As originally conceived, local drainage boards were defined as internal drainage boards if they were situated in an area covered by a catchment board, and external drainage boards if there was no overall catchment board for their area.[9] The distinction only lasted until the passing of the River Boards Act 1948, which transferred the land drainage, fisheries and river pollution functions of the catchment boards to River Boards. Thirty-two river board areas were defined covering the whole of England and Wales, and a river board was constituted for each one. Consequently, all external drainage boards were within a river board area, and they became internal drainage boards.[11] The 1948 Act was repealed by the Water Resources Act 1963, and the river boards were replaced by twenty-seven River Authorities on 1 April 1965.[12]


The Royal Commission had identified one hundred catchment areas, based on the main rivers of England and Wales.[5] When the Act was published, it contained only 47 catchment areas, listed in part 1 of the first schedule.[13]

A catchment board was set up for all but one of these areas by November 1931, with responsibility for the drainage of 67 per cent of England and Wales.[5] Section 84 of the act specifically excluded any jurisdiction over Scotland or Northern Ireland,[14] while section 65 limited the application of the act to any drainage board which was within the Doncaster Drainage District. This was because the First Report of the Royal Commission on Mining Subsidence (1926) had identified the problems of the Doncaster area as being particularly severe, and as a result, a second commission had looked specifically at that area. It reported in 1928, and the Doncaster Area Drainage Act 1929 (19 & 20 Geo.5, c.17) was passed, creating the Doncaster Central Board. Section 65 sought to ensure that the role of the new Catchment Board would not conflict with the role of the Central Board.[15]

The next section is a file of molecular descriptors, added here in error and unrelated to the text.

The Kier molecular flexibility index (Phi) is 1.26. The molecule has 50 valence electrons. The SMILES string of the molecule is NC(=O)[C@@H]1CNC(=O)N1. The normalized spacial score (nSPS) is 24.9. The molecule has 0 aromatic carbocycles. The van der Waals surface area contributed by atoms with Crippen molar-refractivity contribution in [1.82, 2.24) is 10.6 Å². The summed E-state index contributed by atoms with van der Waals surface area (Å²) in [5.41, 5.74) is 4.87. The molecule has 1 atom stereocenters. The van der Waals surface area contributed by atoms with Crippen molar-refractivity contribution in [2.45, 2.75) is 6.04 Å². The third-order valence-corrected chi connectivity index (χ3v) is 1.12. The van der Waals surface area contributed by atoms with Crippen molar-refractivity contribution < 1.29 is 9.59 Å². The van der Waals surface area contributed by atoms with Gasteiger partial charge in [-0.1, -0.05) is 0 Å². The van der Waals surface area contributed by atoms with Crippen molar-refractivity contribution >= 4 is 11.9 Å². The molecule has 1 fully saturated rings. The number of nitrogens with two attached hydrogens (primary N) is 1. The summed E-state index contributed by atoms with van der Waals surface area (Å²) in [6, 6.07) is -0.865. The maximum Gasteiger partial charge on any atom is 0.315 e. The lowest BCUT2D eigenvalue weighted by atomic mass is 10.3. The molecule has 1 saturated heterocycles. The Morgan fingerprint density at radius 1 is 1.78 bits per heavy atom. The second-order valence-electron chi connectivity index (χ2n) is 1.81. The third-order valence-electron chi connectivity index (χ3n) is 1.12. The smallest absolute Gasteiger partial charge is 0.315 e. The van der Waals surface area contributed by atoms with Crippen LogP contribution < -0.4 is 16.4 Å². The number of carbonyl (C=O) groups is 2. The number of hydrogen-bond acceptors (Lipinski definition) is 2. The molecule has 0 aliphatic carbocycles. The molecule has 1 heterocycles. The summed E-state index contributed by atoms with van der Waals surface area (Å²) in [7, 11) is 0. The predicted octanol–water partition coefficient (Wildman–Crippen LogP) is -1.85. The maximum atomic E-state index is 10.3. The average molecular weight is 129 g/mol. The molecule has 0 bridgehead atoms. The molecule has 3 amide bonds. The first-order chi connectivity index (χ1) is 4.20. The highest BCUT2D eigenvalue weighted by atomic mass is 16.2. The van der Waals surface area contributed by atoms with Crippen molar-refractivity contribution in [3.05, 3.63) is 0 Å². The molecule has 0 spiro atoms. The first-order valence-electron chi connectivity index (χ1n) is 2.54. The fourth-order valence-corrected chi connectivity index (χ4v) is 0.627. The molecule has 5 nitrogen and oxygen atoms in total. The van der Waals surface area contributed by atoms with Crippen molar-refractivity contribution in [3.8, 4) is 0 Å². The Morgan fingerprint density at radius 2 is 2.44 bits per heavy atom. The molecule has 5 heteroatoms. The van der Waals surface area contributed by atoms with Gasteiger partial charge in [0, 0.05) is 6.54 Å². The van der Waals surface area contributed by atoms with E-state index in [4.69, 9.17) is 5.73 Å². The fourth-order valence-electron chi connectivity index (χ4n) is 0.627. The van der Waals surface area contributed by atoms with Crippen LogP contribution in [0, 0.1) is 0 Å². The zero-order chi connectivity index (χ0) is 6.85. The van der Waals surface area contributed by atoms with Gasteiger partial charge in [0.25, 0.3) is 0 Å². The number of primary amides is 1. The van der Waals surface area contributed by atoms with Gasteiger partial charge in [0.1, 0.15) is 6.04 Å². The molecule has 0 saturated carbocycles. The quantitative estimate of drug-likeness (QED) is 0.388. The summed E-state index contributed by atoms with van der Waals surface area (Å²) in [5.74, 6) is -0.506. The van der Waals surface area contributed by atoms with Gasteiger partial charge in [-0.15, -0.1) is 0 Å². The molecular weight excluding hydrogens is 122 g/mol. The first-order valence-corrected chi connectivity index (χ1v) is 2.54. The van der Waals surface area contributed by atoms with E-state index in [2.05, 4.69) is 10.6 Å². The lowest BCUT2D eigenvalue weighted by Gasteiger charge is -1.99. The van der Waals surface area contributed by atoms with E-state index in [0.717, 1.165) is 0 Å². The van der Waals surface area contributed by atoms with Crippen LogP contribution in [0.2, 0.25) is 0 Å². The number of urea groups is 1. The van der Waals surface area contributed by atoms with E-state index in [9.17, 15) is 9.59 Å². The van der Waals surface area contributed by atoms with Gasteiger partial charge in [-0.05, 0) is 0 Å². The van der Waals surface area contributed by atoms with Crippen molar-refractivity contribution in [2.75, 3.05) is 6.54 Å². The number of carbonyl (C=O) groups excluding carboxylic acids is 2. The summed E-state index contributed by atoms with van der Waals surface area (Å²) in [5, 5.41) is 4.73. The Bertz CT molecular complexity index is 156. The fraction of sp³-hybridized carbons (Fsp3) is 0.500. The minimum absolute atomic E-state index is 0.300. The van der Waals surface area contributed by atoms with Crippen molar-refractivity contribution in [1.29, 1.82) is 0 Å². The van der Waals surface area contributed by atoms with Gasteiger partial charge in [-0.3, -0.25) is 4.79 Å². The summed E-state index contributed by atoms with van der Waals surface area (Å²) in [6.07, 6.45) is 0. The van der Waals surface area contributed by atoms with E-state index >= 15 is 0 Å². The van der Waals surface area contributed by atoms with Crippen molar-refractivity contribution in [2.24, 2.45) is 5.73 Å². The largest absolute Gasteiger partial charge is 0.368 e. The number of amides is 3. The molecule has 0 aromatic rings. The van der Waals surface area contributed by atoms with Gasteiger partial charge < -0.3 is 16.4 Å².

• Anon (10 December 1932). "Land Drainage". Nature (130). doi:10.1038/130875a. 
  • Dobson, Alban; Hull, Hubert (1931). The Land Drainage Act 1930. Oxford University Press. 
  • Darby, H.C. (1956). The Draining of the Fens (2nd Ed.). Cambridge: Cambridge University Press. ISBN 978-1-107-40298-0. 
  • Williams, Michael (1970). The Draining of the Somerset Levels. Cambridge: Cambridge University Press. ISBN 978-0-521-07486-5. 
  • Wisdom, A S (1966). Land Drainage. London: Sweet & Maxwell. 


  1. ^ Dobson & Hull 1931, pp. ix-xi.
  2. ^ a b Dobson & Hull 1931, p. xi
  3. ^ Dobson & Hull 1931, p. xiii
  4. ^ Darby 1956, p. 259.
  5. ^ a b c Anon 1932, p. 875
  6. ^ Dobson & Hull 1931, p. 5.
  7. ^ Dobson & Hull 1931, pp. 129–130.
  8. ^ Dobson & Hull 1931, pp. 7–8.
  9. ^ a b Wisdom 1966, p. 1.
  10. ^ Williams 1970, pp. 234–235.
  11. ^ a b Wisdom 1966, p. 2.
  12. ^ Wisdom 1966, p. 4.
  13. ^ Dobson & Hull 1931, p. 113
  14. ^ Dobson & Hull 1931, p. 112
  15. ^ Dobson & Hull 1931, p. 88